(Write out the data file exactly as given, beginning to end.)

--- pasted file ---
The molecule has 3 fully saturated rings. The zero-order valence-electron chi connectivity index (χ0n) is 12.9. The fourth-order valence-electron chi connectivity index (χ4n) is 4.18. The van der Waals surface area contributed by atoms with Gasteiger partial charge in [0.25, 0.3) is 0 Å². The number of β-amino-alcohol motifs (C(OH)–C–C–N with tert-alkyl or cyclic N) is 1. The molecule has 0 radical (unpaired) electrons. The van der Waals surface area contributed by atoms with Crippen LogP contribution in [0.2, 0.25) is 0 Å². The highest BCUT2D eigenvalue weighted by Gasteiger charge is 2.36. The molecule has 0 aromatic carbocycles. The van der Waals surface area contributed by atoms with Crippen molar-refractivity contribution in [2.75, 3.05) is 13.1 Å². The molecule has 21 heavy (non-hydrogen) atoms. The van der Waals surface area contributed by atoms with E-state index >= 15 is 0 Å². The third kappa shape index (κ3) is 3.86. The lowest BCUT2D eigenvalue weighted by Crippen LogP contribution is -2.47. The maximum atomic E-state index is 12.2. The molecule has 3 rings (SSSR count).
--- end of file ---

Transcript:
The molecule has 3 fully saturated rings. The zero-order valence-electron chi connectivity index (χ0n) is 12.9. The fourth-order valence-electron chi connectivity index (χ4n) is 4.18. The van der Waals surface area contributed by atoms with Gasteiger partial charge in [0.25, 0.3) is 0 Å². The number of β-amino-alcohol motifs (C(OH)–C–C–N with tert-alkyl or cyclic N) is 1. The molecule has 0 radical (unpaired) electrons. The van der Waals surface area contributed by atoms with Crippen LogP contribution in [0.2, 0.25) is 0 Å². The highest BCUT2D eigenvalue weighted by Gasteiger charge is 2.36. The molecule has 0 aromatic carbocycles. The van der Waals surface area contributed by atoms with Crippen molar-refractivity contribution in [2.75, 3.05) is 13.1 Å². The molecule has 21 heavy (non-hydrogen) atoms. The van der Waals surface area contributed by atoms with E-state index >= 15 is 0 Å². The third kappa shape index (κ3) is 3.86. The lowest BCUT2D eigenvalue weighted by Crippen LogP contribution is -2.47. The maximum atomic E-state index is 12.2. The molecule has 3 rings (SSSR count).